Thursday, October 23, 2014

Concealed Carry: Practice Pefectly

When I was 14 I begged my parents for piano lessons. I love music of a variety and wanted to learn the correct way to play a piano. I already could play by ear pretty well (thanks Dad!). They finally gave in and I went to a member of our Ward who taught piano. She was a good teacher but I wanted to play different songs than the “kid” music she was assigning. I have a really good ear and can play almost anything if I hear it and especially if I see someone play it. So, I would ignore the piano, or play what I wanted, during the week, and then ask my teacher to play the song. She would play it and I would watch. I then would repeat back to her what she just showed me. Worked well for quite a while, then she caught me. My parents were paying for lessons and I was not practicing because I didn’t like the songs. They put a stop to that. The old saying is so true, “Practice makes perfect.” In the case of shooting, “Perfect practice, makes perfect.” Shooting a pistol well is not too easy. It takes learning the basics, and then practicing the basics. I have a co-worker who is a great hunter. He’s been doing it most of his life. He’s very good with a bow. He wanted to get his concealed carry license so he borrowed a pistol and went out to a field and shot it. He said to me, “Shooting a pistol is not very easy.” Yes, he is correct. It takes practice. That’s one of the first thing a person learns when they buy a home defense gun. Regardless of what it looks like in the movies it’s pretty darn tough to shoot a pistol well. Personally, I’ve always been amazed at how fast handgun skill falls off without constant maintenance. For most of my adult life I’ve been fortunate enough to practice with a pistol weekly. Even with this, when I’ve had to stop for a week or so, it’s always a challenge to get back to the level I was in the past. So what are we supposed to do if we can’t get to the range enough?
To start, you need to make sure you are getting the maximum amount of benefit from the time you have available. Some of this doesn’t even have to be range time. Dry firing is a fantastic way to learn trigger control and the technical qualities of your grip. These are two items that should be beat into you muscle memory with repetition. Squeezing a trigger and holding a gun are two things you don’t want to have to think about. A near reflex-like quality is what you’re trying for and a half-hour or so a night of dry-firing will build this up in a hurry. You can also practice your draw.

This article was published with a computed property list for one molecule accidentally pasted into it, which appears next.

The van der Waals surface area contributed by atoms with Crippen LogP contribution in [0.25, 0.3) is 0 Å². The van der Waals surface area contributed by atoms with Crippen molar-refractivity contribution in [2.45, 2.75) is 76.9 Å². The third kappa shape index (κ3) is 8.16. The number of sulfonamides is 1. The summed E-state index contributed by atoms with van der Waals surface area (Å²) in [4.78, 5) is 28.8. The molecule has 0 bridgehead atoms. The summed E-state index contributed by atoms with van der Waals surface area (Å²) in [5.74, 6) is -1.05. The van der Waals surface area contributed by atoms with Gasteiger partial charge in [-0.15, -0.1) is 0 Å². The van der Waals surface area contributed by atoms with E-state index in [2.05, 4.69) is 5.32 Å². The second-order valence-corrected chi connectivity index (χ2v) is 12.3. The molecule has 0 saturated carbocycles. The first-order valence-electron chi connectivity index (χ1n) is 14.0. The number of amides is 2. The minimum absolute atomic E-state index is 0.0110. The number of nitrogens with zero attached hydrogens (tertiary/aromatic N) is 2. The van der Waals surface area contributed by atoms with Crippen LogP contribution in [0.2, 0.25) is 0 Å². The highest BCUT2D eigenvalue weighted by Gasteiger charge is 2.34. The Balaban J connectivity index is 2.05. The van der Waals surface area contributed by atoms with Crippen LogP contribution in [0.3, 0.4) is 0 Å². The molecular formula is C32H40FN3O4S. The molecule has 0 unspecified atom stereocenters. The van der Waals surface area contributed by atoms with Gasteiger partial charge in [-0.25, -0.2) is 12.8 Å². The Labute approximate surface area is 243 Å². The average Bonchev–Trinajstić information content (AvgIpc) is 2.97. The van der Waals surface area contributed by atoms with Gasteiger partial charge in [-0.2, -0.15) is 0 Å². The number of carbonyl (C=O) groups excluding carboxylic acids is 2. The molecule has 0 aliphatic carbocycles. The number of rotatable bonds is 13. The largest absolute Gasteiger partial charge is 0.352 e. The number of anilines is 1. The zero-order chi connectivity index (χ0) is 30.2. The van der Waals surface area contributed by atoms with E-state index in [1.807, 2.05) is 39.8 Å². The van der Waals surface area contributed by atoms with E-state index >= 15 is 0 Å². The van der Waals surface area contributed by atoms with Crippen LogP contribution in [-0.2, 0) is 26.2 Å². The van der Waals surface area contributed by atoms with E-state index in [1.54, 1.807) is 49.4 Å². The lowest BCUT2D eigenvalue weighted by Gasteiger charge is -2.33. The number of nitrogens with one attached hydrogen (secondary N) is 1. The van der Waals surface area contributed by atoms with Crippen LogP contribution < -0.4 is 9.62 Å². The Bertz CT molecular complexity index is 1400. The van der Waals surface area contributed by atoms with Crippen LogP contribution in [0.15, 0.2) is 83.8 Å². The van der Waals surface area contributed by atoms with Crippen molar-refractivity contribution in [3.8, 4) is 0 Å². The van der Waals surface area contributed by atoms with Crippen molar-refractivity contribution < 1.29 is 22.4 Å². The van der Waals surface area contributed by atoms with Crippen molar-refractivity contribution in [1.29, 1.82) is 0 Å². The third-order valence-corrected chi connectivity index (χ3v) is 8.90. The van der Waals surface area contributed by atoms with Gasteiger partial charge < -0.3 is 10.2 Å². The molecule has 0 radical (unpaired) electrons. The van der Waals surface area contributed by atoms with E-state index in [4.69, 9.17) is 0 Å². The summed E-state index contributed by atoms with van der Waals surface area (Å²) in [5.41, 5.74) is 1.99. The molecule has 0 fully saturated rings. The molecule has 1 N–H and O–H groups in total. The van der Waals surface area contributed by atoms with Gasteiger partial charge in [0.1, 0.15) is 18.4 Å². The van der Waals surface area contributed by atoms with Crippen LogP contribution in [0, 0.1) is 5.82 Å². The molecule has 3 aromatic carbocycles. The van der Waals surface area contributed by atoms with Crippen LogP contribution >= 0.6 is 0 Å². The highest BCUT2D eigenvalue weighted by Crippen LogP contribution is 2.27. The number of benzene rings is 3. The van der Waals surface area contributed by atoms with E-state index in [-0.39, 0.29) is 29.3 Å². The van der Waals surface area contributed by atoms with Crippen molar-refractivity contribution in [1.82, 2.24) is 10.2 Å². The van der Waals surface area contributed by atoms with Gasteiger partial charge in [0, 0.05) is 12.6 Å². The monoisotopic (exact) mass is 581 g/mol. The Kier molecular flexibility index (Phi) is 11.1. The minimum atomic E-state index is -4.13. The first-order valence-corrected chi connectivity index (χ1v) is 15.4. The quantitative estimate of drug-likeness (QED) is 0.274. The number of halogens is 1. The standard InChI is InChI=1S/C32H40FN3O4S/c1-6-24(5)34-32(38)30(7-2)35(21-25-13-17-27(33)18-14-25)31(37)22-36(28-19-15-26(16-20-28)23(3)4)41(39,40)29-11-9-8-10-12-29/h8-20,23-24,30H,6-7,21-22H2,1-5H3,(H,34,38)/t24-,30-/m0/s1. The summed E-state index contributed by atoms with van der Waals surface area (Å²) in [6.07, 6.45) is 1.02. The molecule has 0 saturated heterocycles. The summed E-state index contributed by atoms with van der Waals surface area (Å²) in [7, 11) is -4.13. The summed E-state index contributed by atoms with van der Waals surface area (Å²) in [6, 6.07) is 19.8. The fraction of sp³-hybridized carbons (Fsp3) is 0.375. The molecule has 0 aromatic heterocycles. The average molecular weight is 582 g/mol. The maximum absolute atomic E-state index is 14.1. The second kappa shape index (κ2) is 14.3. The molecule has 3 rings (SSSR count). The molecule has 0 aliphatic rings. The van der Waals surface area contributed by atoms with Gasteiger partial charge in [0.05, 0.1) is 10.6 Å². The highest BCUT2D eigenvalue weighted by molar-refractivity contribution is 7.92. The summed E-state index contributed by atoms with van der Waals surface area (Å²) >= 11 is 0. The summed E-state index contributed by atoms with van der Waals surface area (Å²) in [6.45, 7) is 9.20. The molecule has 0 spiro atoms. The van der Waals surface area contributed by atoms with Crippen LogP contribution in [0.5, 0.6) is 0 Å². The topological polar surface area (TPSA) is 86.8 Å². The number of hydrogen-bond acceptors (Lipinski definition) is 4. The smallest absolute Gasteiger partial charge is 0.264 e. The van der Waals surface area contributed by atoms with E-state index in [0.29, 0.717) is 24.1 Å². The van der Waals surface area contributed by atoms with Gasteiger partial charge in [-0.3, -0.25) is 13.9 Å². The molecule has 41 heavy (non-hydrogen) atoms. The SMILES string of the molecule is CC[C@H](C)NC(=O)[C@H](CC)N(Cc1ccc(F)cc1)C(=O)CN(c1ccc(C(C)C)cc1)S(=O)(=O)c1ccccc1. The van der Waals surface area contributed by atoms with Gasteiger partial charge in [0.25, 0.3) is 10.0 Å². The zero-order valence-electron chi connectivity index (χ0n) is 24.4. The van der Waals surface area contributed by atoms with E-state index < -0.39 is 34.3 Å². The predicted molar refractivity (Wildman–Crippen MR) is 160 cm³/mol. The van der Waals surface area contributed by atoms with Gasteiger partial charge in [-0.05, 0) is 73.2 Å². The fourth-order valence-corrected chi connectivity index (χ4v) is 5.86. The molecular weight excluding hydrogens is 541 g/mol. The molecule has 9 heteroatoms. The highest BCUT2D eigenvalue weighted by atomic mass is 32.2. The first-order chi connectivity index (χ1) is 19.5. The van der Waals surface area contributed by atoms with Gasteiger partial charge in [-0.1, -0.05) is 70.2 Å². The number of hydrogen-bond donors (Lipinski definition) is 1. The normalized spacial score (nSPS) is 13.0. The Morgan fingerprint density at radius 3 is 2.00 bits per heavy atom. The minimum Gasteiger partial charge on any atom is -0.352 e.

When it comes to concealed carry guns the draw is just as important as trigger control or grip. There are a few models of gun on the market these days with owner’s manuals that tell you that they can be dry-fired as much as you like without damage. In my experience this is more or less wishful thinking on the part of gun manufacturers. My advice is to buy some snap caps regardless of handgun model and use them. It’s a small expense compared with getting the pistol repaired.
Live fire practice is another area you want to milk for everything it’s worth. You may have noticed that marathon runners don’t tend to spend a lot of time doing pushups. Runners run to get better at running; if you want to be good at something you should practice that specific skill as well. A lot of shooting ranges don’t allow drawing. If you’re trying to get a feel for your self-defense rig, banging away with it from a perfect Weaver stance without practicing your draw isn’t going to teach you what you need to know. It’s absolutely essential to find some place to practice where you can learn a smooth draw, reloads, shooting from funny angles and off-hand draws. If this means leaving a legitimate range for a gravel pit, it’s worth it.
Regardless of how much time you spend with dry-fire practice, live fire time is always going to be the heart and soul of shooting practice. An unloaded gun will never command the same respect from its user that a loaded gun does. Whether we like to admit it or not, live fire practice is different from dry-firing. We’re all a little slower and more cautious when there is a round in the chamber. This is why live fire is so important.
A shooter needs to practice at short range with the weapon in odd positions to discover where their brass flies. Magazines or speed loaders with live rounds have a different feel to them, at least in the mind, and all the fumbling with them must be ironed out. Perhaps the biggest difference between live fire and dry-firing is recoil. That pistol that sits in your hand like a brick in the living room bounces around like a jackrabbit out on the range. A shooter can always learn to deal with this, but live fire is always going to be the method for this learning.
Commit to this type of practice from the very beginning. Many people do things backward. They get their concealed carry license, then buy a pistol, then learn to shoot. I think you should find the best gun for you, learn to shoot it, then get your license. Then PRACTICE!
In all things be legal and safe. Dry fire can be dangerous so learn to do this safely. Be safe at the range too.

Semper Paratus
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